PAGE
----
At this point in the chain of statements, the classical error of reductionism often makes its entrance, via the following argument: If our brain’s unique capacities arise from its material substrate, and if that substrate originated through ordinary evolutionary processes, then those unique capacities must be explainable by (reducible to) “biology” (or some other chosen category expressing standard scientific principles and procedures).
The primary fallacy of this argument has been recognized from the inception of this hoary debate. “Arising from” does not mean “reducible to,” for all the reasons embodied in the old cliche that a whole can be more than the sum of its parts. To employ the technical parlance of two fields, philosophy describes this principle by the concept of “emergence*,” while science speaks of “nonlinear” or “nonadditive” interaction. In terms of building materials, a new entity may contain nothing beyond its constituent parts, each one of fully known composition and operation. But if, in forming the new entity, these constituent parts interact in a “nonlinear” fashion—that is, if the combined action of any two parts in the new entity yields something other than the sum of the effect of part one acting alone plus the effect of part two acting alone—then the new entity exhibits “emergent” properties that cannot be explained by the simple summation of the parts in question. Any new entity that has emergent properties—and I can’t imagine anything very complex without such features—cannot, in principle, be explained by (reduced to) the structure and function of its building blocks.
— Stephen Jay Gould, In Gratuitous Battle
* A note he qualifies his use of “emergence”:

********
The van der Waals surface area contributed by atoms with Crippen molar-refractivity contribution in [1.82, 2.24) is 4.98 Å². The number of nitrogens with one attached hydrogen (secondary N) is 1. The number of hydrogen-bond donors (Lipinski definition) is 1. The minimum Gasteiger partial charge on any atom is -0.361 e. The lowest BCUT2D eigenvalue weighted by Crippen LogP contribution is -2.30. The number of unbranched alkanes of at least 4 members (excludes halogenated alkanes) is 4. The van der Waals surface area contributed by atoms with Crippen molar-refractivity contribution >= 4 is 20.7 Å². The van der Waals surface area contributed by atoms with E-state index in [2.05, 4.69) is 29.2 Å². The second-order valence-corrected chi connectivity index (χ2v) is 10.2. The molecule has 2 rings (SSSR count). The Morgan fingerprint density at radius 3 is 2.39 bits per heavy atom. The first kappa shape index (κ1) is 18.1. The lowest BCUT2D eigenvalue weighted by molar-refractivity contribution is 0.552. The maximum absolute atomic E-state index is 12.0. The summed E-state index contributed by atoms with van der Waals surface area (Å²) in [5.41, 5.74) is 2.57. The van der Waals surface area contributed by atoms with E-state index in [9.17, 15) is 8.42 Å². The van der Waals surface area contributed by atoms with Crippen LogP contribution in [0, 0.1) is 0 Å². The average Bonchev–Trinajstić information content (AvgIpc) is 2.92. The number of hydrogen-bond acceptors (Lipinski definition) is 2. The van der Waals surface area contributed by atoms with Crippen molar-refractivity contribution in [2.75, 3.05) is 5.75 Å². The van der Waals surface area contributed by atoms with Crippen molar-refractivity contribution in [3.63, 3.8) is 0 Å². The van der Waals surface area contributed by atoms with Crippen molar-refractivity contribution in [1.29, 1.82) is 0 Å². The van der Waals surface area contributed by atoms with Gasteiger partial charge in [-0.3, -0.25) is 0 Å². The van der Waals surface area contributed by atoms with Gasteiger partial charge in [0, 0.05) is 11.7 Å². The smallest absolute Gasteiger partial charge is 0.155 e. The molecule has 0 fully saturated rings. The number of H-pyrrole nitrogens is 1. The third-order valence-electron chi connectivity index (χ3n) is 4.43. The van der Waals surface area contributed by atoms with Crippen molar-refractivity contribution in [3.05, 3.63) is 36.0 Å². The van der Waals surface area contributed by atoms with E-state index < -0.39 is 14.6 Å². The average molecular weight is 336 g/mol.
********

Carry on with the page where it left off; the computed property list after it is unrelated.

Please note that this definition of “emergence” includes no statement about the mystical, the ineffable, the unknowable, the spiritual, or the like—although the confusion of such a humdrum concept as nonlinearity with this familiar hit parade has long acted as the chief impediment to scientific understanding and acceptance of such a straightforward and commonsensical phenomenon. When I argue that the behavior of a particular mammal can’t be explained by its genes, or even as the simple sum of its genes plus its environment of upbringing, I am not saying that behavior can’t be approached or understood scientifically. I am merely pointing out that any full understanding must consider the organism at its own level, as a product of massively nonlinear interaction among its genes and environments. (When you grasp this principle, you will immediately understand why such pseudosophisticated statements as the following are not even wrong, but merely nonsensical: “I’m not a naive biological determinist. I know that intelligence represents an interaction of genes and environment—and I hear that the relative weights are about 40 percent genes and 60 percent environment.”)